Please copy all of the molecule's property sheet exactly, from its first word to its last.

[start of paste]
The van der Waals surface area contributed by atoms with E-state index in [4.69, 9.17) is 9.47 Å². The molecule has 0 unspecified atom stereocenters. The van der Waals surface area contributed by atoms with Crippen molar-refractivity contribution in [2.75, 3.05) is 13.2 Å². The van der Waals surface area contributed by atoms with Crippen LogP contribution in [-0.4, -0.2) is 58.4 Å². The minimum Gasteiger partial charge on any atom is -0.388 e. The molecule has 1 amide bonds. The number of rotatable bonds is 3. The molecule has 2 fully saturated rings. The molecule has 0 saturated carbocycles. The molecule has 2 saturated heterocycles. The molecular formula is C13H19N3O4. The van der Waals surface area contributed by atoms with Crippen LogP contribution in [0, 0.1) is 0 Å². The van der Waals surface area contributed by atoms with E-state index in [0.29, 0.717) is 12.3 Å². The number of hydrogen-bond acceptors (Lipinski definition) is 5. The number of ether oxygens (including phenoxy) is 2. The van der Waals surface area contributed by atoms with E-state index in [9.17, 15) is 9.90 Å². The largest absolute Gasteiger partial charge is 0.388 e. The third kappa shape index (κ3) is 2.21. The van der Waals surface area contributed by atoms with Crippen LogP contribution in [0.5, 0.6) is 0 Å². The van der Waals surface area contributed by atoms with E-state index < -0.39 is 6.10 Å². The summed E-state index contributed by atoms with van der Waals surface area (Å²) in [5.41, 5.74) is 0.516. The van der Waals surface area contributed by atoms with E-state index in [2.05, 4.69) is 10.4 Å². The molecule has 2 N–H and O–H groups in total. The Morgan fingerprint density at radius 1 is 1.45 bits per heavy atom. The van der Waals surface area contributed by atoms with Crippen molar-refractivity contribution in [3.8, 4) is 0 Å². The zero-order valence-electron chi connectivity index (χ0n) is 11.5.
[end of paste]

The van der Waals surface area contributed by atoms with E-state index in [4.69, 9.17) is 9.47 Å². The molecule has 0 unspecified atom stereocenters. The van der Waals surface area contributed by atoms with Crippen molar-refractivity contribution in [2.75, 3.05) is 13.2 Å². The van der Waals surface area contributed by atoms with Crippen LogP contribution in [-0.4, -0.2) is 58.4 Å². The minimum Gasteiger partial charge on any atom is -0.388 e. The molecule has 1 amide bonds. The number of rotatable bonds is 3. The molecule has 2 fully saturated rings. The molecule has 0 saturated carbocycles. The molecule has 2 saturated heterocycles. The molecular formula is C13H19N3O4. The van der Waals surface area contributed by atoms with Crippen LogP contribution in [0, 0.1) is 0 Å². The van der Waals surface area contributed by atoms with E-state index in [0.29, 0.717) is 12.3 Å². The number of hydrogen-bond acceptors (Lipinski definition) is 5. The number of ether oxygens (including phenoxy) is 2. The van der Waals surface area contributed by atoms with E-state index in [9.17, 15) is 9.90 Å². The largest absolute Gasteiger partial charge is 0.388 e. The third kappa shape index (κ3) is 2.21. The van der Waals surface area contributed by atoms with Crippen LogP contribution in [0.5, 0.6) is 0 Å². The van der Waals surface area contributed by atoms with E-state index < -0.39 is 6.10 Å². The summed E-state index contributed by atoms with van der Waals surface area (Å²) in [5.41, 5.74) is 0.516. The van der Waals surface area contributed by atoms with E-state index in [2.05, 4.69) is 10.4 Å². The molecule has 2 N–H and O–H groups in total. The Morgan fingerprint density at radius 1 is 1.45 bits per heavy atom. The van der Waals surface area contributed by atoms with Crippen molar-refractivity contribution in [3.8, 4) is 0 Å². The zero-order valence-electron chi connectivity index (χ0n) is 11.5.